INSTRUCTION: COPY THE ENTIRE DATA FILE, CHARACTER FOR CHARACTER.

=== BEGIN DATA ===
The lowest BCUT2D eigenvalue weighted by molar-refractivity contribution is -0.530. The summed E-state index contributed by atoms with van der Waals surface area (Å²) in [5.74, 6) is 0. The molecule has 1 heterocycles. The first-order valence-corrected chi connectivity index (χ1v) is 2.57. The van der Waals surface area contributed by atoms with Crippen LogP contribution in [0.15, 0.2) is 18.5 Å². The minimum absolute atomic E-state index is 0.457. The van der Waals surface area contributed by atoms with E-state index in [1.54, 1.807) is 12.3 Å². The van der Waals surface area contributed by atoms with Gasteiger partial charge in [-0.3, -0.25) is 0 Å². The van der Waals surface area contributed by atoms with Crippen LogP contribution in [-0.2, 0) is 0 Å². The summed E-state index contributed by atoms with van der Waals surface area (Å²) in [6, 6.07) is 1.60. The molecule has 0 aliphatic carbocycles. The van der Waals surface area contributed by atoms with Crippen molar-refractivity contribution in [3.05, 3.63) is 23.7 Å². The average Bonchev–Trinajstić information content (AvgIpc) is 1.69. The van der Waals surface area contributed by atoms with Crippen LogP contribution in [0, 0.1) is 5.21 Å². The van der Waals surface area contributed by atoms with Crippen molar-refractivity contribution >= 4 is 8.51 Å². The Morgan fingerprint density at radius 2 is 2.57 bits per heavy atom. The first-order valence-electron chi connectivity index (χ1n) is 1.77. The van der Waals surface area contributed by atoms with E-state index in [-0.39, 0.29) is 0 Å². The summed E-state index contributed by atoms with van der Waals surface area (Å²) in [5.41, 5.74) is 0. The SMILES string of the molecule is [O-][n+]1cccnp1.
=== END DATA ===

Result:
The lowest BCUT2D eigenvalue weighted by molar-refractivity contribution is -0.530. The summed E-state index contributed by atoms with van der Waals surface area (Å²) in [5.74, 6) is 0. The molecule has 1 heterocycles. The first-order valence-corrected chi connectivity index (χ1v) is 2.57. The van der Waals surface area contributed by atoms with Crippen LogP contribution in [0.15, 0.2) is 18.5 Å². The minimum absolute atomic E-state index is 0.457. The van der Waals surface area contributed by atoms with E-state index in [1.54, 1.807) is 12.3 Å². The van der Waals surface area contributed by atoms with Gasteiger partial charge in [-0.3, -0.25) is 0 Å². The van der Waals surface area contributed by atoms with Crippen LogP contribution in [-0.2, 0) is 0 Å². The summed E-state index contributed by atoms with van der Waals surface area (Å²) in [6, 6.07) is 1.60. The molecule has 0 aliphatic carbocycles. The van der Waals surface area contributed by atoms with Crippen molar-refractivity contribution in [3.05, 3.63) is 23.7 Å². The average Bonchev–Trinajstić information content (AvgIpc) is 1.69. The van der Waals surface area contributed by atoms with Crippen LogP contribution in [0, 0.1) is 5.21 Å². The van der Waals surface area contributed by atoms with Crippen molar-refractivity contribution >= 4 is 8.51 Å². The Morgan fingerprint density at radius 2 is 2.57 bits per heavy atom. The first-order valence-electron chi connectivity index (χ1n) is 1.77. The van der Waals surface area contributed by atoms with E-state index in [-0.39, 0.29) is 0 Å². The summed E-state index contributed by atoms with van der Waals surface area (Å²) in [5.41, 5.74) is 0. The SMILES string of the molecule is [O-][n+]1cccnp1.